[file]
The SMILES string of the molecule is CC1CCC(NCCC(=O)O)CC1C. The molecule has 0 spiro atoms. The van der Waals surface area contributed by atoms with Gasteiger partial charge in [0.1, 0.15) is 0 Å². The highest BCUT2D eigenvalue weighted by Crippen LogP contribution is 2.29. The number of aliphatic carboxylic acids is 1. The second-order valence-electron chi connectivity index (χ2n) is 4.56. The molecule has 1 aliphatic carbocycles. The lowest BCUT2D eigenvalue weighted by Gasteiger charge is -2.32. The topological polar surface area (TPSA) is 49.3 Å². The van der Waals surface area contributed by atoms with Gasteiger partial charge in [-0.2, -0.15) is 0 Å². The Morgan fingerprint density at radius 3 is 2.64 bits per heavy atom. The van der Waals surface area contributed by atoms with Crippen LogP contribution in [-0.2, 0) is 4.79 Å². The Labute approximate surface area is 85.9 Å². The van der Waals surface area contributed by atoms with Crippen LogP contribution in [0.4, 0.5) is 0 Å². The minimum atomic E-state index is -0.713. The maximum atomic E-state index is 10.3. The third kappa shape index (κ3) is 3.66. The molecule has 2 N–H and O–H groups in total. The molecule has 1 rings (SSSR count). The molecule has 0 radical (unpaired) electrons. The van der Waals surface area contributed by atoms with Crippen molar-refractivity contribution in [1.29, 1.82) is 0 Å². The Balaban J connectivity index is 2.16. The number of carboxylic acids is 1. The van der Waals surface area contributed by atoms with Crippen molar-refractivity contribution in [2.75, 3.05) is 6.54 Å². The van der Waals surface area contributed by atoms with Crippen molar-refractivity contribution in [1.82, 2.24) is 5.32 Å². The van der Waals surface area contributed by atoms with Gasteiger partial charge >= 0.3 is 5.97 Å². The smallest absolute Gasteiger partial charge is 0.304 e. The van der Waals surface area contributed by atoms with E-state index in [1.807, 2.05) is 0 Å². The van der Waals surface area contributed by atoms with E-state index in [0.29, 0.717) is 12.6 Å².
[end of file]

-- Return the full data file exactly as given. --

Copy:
The SMILES string of the molecule is CC1CCC(NCCC(=O)O)CC1C. The molecule has 0 spiro atoms. The van der Waals surface area contributed by atoms with Gasteiger partial charge in [0.1, 0.15) is 0 Å². The highest BCUT2D eigenvalue weighted by Crippen LogP contribution is 2.29. The number of aliphatic carboxylic acids is 1. The second-order valence-electron chi connectivity index (χ2n) is 4.56. The molecule has 1 aliphatic carbocycles. The lowest BCUT2D eigenvalue weighted by Gasteiger charge is -2.32. The topological polar surface area (TPSA) is 49.3 Å². The van der Waals surface area contributed by atoms with Gasteiger partial charge in [-0.2, -0.15) is 0 Å². The Morgan fingerprint density at radius 3 is 2.64 bits per heavy atom. The van der Waals surface area contributed by atoms with Crippen LogP contribution in [-0.2, 0) is 4.79 Å². The Labute approximate surface area is 85.9 Å². The van der Waals surface area contributed by atoms with Crippen LogP contribution in [0.4, 0.5) is 0 Å². The minimum atomic E-state index is -0.713. The maximum atomic E-state index is 10.3. The third kappa shape index (κ3) is 3.66. The molecule has 2 N–H and O–H groups in total. The molecule has 1 rings (SSSR count). The molecule has 0 radical (unpaired) electrons. The van der Waals surface area contributed by atoms with Crippen molar-refractivity contribution in [1.29, 1.82) is 0 Å². The Balaban J connectivity index is 2.16. The number of carboxylic acids is 1. The van der Waals surface area contributed by atoms with Crippen molar-refractivity contribution in [2.75, 3.05) is 6.54 Å². The van der Waals surface area contributed by atoms with Crippen molar-refractivity contribution in [1.82, 2.24) is 5.32 Å². The van der Waals surface area contributed by atoms with Gasteiger partial charge >= 0.3 is 5.97 Å². The smallest absolute Gasteiger partial charge is 0.304 e. The van der Waals surface area contributed by atoms with E-state index in [1.807, 2.05) is 0 Å². The van der Waals surface area contributed by atoms with E-state index in [0.29, 0.717) is 12.6 Å².